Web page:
science

Hearthstone delivers a funny Boomsday Project short story, runs Midsummer Fire Festival

Yes, the Hearthstone team is having way, way too much fun with the loopy insanity of the upcoming Boomsday Project expansion. It’s so much fun, who could call it work? Not the person who wrote this new short story that steps into the Boom Labs to look at the mad science in progress. Plus, if you read carefully, you might catch a glimpse of one of the expansion’s newest cards.

Hearthstone is currently enjoying the heat of the Midsummer Fire Festival. In addition to enjoying some special theming, players can earn a new fire emote, take part of a fiery tavern brawl, and earn double gold from quests. This event will conclude on July 30th.

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What made Fortnite so ridiculously popular? Anticipation is baked into both the loot and the gameplay, says one psychologist

Over the weekend, I was chatting with the mom of my son’s friend and let slip that I’m a video game blogger. Her reaction? “What do you think of Fortnite? Is it so big because it’s free-to-play?” Our kids aren’t even old enough to play this game, and she knew all about it and wondered about its runaway success.

The truth is, there are lots of reasons for Fortnite’s success, more than I had time to mumble out in small talk. Jamie Madigan on The Psychology of Video Games blog took a stab at answering the same question this week, and his answer is probably not what anybody is expecting.

“I think Fortnite Battle Royale’s secret sauce has to do with something that’s kind of obvious once you think about it: random chance. I don’t mean that Fortnite’s success is due to luck. Rather, I mean that Epic smartly leveraged the power of random rewards in their design for the game, and that’s one of the main reasons it’s so popular.”

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Three quarters of European gamers don’t even understand what the heck lootboxes are

A new report on GIbiz suggests that most gamers are pretty darn clueless about lootboxes, which probably won’t surprise anyone reading here. Researchers for the publication surveyed gamers in Western Europe and found that barely more than a quarter of gamers even know what they are. More than half (we assume of those who seem to have no opinion on whether lootboxes are a plus for the gaming experience (a quarter think they suck). But the reaction differs depending on the way the question is phrased.

“We also asked gamers if they thought loot boxes made them think more positively about game companies, 54% had no opinion, 10% agreed with the statement, whereas 37% disagreed. In fact 20% ‘strongly disagreed’ that loot boxes made them feel positively about the companies that used them, which suggests that loot boxes create some negative feeling among some consumers.”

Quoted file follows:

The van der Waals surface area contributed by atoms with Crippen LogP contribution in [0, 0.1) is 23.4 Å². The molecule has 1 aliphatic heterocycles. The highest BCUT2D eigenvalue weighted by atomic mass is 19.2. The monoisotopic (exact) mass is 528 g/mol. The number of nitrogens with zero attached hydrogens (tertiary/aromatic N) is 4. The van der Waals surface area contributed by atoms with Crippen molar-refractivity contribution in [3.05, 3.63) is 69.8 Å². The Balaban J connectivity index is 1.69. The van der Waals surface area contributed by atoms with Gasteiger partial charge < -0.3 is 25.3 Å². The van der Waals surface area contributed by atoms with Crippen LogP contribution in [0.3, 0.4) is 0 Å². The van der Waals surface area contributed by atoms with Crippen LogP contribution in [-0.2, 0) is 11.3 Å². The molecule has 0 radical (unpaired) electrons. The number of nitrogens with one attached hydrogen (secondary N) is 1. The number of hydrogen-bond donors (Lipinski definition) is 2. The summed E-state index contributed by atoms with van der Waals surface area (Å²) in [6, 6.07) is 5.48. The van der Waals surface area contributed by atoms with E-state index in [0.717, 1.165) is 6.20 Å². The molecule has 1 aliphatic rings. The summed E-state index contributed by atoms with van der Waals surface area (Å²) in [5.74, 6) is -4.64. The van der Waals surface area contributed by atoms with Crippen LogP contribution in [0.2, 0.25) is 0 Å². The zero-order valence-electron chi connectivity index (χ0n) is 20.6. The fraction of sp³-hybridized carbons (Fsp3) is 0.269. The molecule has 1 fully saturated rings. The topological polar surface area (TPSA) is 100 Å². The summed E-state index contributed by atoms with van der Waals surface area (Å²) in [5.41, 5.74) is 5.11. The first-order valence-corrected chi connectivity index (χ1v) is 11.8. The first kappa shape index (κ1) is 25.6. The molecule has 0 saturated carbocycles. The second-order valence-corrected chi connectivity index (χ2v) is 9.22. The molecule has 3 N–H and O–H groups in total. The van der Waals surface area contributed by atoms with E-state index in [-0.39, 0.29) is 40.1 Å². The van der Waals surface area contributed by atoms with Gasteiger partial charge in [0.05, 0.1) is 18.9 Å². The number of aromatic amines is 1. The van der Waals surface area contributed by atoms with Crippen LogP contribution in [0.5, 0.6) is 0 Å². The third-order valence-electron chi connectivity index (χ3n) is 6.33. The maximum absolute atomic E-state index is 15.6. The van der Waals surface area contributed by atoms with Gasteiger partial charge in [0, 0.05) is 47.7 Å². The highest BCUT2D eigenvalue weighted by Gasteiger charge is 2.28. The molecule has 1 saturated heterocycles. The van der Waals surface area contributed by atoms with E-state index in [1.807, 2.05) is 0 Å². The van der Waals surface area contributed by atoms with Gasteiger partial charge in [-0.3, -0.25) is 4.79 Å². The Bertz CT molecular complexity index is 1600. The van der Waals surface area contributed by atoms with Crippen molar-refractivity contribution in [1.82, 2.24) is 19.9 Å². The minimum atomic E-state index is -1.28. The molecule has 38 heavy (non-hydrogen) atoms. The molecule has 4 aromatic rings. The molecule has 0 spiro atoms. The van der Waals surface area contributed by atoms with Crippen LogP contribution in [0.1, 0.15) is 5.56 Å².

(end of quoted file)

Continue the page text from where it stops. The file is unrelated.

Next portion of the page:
That said, almost half of those familiar with lockboxes suggested that lootboxes make them less likely to buy games with them, so there’s that.

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Hearthstone unleashes mad science with The Boomsday Project expansion

Anyone notice how Hearthstone seems to have the best art team and the biggest sense of humor of the entire Blizzard studio? It certainly doesn’t have restraints on its creativity or insanity, as evidenced by the announcement of its latest expansion pack, The Boomsday Project.

Coming on August 7th, The Boomsday Project takes players on a tour of Dr. Boom’s mad science lab and his “irresponsible experiments.” The expansion contains 135 new cards, including nine additional legendary spells. Players will contend with new types of cards such as Projects, Magnetics, and Omegas.

Single-player lovers will be treated to the Puzzle Lab, a solo experience that reportedly (but don’t quote us on this) involves puzzles. There’s a $50 pre-purchase bundle that’s up right now that tosses in a gold legendary and card backing for those who drop a half-C on it.

Go on a mad science bender after the break!

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Journalists and academics clash over the World Health Organization’s ‘gaming disorder’ classification

Ever since the World Health Organization decided it will include its “gaming disorder” classification in its upcoming disease classification manual revision, game journalists, mainstream journalists, and academics have been enjoying a field day fighting over whether it’s justified and what the ramifications will be. As we’ve previously noted, according to WHO,

“Gaming disorder is characterized by a pattern of persistent or recurrent gaming behaviour, which may be online or offline, manifested by: 1) impaired control over gaming; 2) increasing priority given to gaming to the extent that gaming takes precedence over other life interests and daily activities; and 3) continuation or escalation of gaming despite the occurrence of negative consequences.”